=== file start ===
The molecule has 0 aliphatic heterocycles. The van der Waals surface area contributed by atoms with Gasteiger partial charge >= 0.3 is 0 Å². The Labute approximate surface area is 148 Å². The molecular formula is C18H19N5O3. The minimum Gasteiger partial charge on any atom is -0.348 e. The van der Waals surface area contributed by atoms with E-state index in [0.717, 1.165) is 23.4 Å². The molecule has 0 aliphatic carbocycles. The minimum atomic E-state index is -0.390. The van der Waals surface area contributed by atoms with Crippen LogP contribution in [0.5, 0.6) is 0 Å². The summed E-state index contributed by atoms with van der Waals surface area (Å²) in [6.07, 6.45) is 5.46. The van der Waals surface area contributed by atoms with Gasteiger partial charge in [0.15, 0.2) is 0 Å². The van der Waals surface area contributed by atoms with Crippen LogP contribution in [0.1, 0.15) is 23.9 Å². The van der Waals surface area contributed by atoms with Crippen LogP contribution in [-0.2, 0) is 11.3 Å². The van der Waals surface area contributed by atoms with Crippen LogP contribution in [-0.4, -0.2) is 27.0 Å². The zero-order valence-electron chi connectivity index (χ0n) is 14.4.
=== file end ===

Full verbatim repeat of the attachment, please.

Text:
The molecule has 0 aliphatic heterocycles. The van der Waals surface area contributed by atoms with Gasteiger partial charge >= 0.3 is 0 Å². The Labute approximate surface area is 148 Å². The molecular formula is C18H19N5O3. The minimum Gasteiger partial charge on any atom is -0.348 e. The van der Waals surface area contributed by atoms with E-state index in [0.717, 1.165) is 23.4 Å². The molecule has 0 aliphatic carbocycles. The minimum atomic E-state index is -0.390. The van der Waals surface area contributed by atoms with Crippen LogP contribution in [0.5, 0.6) is 0 Å². The summed E-state index contributed by atoms with van der Waals surface area (Å²) in [6.07, 6.45) is 5.46. The van der Waals surface area contributed by atoms with Gasteiger partial charge in [0.15, 0.2) is 0 Å². The van der Waals surface area contributed by atoms with Crippen LogP contribution in [0.1, 0.15) is 23.9 Å². The van der Waals surface area contributed by atoms with Crippen LogP contribution in [-0.2, 0) is 11.3 Å². The van der Waals surface area contributed by atoms with Crippen LogP contribution in [-0.4, -0.2) is 27.0 Å². The zero-order valence-electron chi connectivity index (χ0n) is 14.4.